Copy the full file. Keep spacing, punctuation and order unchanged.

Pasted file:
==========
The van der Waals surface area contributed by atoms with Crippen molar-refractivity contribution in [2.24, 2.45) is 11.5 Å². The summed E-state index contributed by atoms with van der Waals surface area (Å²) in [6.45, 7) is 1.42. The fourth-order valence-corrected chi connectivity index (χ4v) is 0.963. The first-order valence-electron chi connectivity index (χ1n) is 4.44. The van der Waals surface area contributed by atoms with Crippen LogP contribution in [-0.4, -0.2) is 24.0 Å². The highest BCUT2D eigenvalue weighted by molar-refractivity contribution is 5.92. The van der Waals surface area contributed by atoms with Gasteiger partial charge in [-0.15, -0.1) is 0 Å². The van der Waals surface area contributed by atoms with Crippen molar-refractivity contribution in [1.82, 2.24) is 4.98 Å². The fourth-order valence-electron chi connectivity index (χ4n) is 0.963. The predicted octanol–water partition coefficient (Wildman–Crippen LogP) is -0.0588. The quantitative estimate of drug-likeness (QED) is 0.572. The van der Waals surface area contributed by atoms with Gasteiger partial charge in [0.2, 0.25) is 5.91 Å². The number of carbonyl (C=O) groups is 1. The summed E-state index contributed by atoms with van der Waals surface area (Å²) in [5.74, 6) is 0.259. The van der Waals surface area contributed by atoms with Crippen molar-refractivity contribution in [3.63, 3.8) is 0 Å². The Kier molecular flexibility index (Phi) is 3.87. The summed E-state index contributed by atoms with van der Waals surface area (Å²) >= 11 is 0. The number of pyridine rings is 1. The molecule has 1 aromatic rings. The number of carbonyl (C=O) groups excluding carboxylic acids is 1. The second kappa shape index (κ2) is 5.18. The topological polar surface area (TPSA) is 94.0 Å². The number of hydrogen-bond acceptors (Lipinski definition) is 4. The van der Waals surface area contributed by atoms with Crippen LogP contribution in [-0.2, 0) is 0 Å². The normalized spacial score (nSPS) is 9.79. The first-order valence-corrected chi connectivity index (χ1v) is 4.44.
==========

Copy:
The van der Waals surface area contributed by atoms with Crippen molar-refractivity contribution in [2.24, 2.45) is 11.5 Å². The summed E-state index contributed by atoms with van der Waals surface area (Å²) in [6.45, 7) is 1.42. The fourth-order valence-corrected chi connectivity index (χ4v) is 0.963. The first-order valence-electron chi connectivity index (χ1n) is 4.44. The van der Waals surface area contributed by atoms with Crippen LogP contribution in [-0.4, -0.2) is 24.0 Å². The highest BCUT2D eigenvalue weighted by molar-refractivity contribution is 5.92. The van der Waals surface area contributed by atoms with Gasteiger partial charge in [-0.15, -0.1) is 0 Å². The van der Waals surface area contributed by atoms with Crippen molar-refractivity contribution in [1.82, 2.24) is 4.98 Å². The fourth-order valence-electron chi connectivity index (χ4n) is 0.963. The predicted octanol–water partition coefficient (Wildman–Crippen LogP) is -0.0588. The quantitative estimate of drug-likeness (QED) is 0.572. The van der Waals surface area contributed by atoms with Gasteiger partial charge in [0.2, 0.25) is 5.91 Å². The number of carbonyl (C=O) groups is 1. The summed E-state index contributed by atoms with van der Waals surface area (Å²) in [5.74, 6) is 0.259. The van der Waals surface area contributed by atoms with Crippen molar-refractivity contribution in [3.63, 3.8) is 0 Å². The Kier molecular flexibility index (Phi) is 3.87. The summed E-state index contributed by atoms with van der Waals surface area (Å²) >= 11 is 0. The number of pyridine rings is 1. The molecule has 1 aromatic rings. The number of carbonyl (C=O) groups excluding carboxylic acids is 1. The second kappa shape index (κ2) is 5.18. The topological polar surface area (TPSA) is 94.0 Å². The number of hydrogen-bond acceptors (Lipinski definition) is 4. The van der Waals surface area contributed by atoms with Crippen LogP contribution in [-0.2, 0) is 0 Å². The normalized spacial score (nSPS) is 9.79. The first-order valence-corrected chi connectivity index (χ1v) is 4.44.